I've had Tecnis multifocal IOLs implanted for a little over two years. As Dr. Oyakawa said the lens has (32 diffractive) rings throughout all 6 mm diameter instead of just the first 3.6 mm for the ReSTOR. Both factors help IMHO greatly with issues in low light. The same pitfalls regarding halos, ghosting and neuroadaptation time apply. Otherwise I would (personally) choose the Tecnis multifocal over the ReSTOR multifocal IOL.
I'm not sure how long this link will last. It's for a 4 pg brochure comparing Tecnis and ReSTOR multifocals:
Crystalens works differently than the Tecnis or ReSTOR multifocals. It is accommodative, meaning the lens will actually flex to focus using the eye's natural muscle. It take some time to learn to control the lens -- I believe 6+ months -- but gives a more 'natural' type of vision. The Crystalens HD was released recently on the US market. So far response is favourable. Another accommodative lens available in Europe and Canada is the Tetraflex. There is very little feedback on this one. However most seems very positive.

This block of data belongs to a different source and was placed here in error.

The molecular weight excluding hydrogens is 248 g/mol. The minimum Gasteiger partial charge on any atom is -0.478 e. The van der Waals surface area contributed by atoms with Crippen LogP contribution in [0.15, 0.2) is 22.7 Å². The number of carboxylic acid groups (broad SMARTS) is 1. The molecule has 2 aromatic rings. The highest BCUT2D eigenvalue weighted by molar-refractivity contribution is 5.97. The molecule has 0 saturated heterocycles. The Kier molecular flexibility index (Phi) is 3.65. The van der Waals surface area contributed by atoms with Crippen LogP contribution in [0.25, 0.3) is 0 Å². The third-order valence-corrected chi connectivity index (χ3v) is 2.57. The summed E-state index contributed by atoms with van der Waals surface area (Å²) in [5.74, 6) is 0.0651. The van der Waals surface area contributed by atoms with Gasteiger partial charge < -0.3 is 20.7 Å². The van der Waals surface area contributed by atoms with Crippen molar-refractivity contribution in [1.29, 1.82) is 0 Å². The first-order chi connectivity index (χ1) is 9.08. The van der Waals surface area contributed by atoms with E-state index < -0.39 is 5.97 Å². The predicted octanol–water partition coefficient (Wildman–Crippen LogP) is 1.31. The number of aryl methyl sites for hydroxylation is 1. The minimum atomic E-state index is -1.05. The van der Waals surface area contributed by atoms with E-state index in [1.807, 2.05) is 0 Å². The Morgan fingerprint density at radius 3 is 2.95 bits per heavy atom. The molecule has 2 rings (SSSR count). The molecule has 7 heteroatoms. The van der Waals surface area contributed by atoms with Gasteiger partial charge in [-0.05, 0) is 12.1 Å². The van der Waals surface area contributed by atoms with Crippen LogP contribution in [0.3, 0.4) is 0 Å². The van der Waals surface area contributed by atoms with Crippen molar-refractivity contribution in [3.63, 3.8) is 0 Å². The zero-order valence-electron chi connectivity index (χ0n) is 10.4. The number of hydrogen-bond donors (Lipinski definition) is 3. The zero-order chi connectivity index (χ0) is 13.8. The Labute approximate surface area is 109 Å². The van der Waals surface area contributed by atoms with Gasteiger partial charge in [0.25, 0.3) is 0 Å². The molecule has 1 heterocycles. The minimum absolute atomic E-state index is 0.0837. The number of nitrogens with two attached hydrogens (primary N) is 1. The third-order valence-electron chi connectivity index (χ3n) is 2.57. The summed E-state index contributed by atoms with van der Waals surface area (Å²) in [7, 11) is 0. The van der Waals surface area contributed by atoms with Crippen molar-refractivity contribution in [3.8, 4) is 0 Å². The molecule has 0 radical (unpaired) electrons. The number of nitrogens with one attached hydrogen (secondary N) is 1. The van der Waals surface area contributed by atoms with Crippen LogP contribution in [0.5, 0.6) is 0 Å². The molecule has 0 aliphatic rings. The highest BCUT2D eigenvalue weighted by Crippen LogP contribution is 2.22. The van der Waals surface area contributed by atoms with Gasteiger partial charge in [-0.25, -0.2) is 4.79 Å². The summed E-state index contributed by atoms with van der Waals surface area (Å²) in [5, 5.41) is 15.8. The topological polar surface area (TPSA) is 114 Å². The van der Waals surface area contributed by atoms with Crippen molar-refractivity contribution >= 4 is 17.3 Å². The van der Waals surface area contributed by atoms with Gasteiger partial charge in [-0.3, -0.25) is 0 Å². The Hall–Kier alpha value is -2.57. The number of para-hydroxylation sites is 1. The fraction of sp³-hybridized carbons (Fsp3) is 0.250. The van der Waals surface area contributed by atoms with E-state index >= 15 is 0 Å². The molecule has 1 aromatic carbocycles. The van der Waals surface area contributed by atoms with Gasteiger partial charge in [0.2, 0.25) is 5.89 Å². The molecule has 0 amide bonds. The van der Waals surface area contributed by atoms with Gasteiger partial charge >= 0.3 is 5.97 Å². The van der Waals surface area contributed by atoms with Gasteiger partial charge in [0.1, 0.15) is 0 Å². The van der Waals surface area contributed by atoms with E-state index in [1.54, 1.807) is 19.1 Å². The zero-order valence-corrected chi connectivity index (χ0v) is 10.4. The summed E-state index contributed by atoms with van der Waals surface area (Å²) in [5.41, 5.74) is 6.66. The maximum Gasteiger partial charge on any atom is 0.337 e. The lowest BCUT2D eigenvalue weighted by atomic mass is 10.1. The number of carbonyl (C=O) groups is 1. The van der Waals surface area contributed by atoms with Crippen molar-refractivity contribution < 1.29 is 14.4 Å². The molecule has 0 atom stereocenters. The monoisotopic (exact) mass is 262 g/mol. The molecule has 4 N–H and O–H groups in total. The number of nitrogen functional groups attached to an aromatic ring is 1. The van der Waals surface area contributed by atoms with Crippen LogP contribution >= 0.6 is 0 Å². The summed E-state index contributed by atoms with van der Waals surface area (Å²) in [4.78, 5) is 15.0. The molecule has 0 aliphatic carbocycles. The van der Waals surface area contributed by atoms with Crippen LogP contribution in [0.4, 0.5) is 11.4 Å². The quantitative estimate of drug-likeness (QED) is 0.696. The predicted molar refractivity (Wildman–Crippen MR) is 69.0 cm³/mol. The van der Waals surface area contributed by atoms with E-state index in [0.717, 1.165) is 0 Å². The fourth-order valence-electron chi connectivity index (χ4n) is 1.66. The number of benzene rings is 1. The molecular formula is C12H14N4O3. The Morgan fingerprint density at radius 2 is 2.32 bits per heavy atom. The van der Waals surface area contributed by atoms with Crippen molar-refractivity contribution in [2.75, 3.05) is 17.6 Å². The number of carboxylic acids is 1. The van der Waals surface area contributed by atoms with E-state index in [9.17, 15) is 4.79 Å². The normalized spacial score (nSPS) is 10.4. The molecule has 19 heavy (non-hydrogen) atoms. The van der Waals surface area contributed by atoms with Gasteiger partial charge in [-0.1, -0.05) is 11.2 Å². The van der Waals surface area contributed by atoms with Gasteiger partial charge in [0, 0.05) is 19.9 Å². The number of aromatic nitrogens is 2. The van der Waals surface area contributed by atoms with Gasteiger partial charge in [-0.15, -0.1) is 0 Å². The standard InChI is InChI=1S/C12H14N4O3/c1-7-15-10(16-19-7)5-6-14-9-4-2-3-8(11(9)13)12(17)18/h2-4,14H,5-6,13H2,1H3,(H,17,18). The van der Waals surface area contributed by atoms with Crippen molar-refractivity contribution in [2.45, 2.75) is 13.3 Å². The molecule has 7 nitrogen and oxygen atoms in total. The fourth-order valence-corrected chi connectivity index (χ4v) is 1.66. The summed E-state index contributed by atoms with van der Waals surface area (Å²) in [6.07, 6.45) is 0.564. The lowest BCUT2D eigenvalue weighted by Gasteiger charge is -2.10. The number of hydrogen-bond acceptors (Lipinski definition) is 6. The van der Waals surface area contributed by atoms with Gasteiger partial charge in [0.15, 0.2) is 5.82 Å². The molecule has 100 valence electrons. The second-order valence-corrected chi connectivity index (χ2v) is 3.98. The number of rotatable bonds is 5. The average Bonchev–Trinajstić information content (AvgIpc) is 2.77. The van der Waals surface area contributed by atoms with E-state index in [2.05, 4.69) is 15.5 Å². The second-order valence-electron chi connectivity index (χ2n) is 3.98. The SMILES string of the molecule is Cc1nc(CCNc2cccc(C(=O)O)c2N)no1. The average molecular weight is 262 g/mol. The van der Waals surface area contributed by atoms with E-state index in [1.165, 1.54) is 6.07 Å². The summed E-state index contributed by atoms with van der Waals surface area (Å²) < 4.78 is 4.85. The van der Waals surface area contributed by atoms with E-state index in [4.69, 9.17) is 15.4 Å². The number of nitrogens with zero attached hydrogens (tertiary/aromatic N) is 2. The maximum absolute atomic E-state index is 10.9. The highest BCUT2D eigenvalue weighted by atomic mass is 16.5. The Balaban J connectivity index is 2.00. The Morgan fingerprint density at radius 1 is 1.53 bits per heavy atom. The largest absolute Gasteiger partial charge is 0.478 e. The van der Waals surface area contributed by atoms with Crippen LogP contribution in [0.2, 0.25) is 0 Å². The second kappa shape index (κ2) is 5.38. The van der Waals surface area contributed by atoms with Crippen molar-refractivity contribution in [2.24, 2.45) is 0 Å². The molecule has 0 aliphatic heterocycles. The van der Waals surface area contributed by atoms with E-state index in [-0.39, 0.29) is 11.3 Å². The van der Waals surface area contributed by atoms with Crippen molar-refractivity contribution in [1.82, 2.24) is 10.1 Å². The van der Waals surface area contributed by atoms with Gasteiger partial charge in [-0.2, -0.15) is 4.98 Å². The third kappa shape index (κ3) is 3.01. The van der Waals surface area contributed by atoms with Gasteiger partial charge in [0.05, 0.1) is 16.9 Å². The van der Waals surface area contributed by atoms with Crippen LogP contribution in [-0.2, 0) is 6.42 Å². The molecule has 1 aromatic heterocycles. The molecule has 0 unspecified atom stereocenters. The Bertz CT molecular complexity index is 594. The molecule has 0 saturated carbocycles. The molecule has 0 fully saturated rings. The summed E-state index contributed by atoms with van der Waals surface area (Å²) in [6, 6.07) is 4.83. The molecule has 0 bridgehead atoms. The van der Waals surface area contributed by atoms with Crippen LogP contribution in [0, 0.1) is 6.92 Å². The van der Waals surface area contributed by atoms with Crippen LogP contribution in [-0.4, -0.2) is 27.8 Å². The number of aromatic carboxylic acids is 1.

One other main difference (not discussing monovision) is that a multifocal lens seems to be actually a bifocal lens. It focus both distant and near light on the retina simultaneously. The brain decides which signal to see. Multifocal IOLs tend to have poor mid-vision (18" to 48" depending on the lens). I've had to change the way I do a few things, but have adjusted.
The accommodative lens, while giving more natural vision, is really also a 'two zone' lens. It is good for distance and mid-vision. Success at focusing at near items varies between patients. Some report being able to read for a short time before the eyes tire. Others cannot see close-up without reading glasses. The new Crystalens HD is supposed to be better for near vision.
Had the newer technology been available when I had surgery I would have chosen an accommodative IOL.
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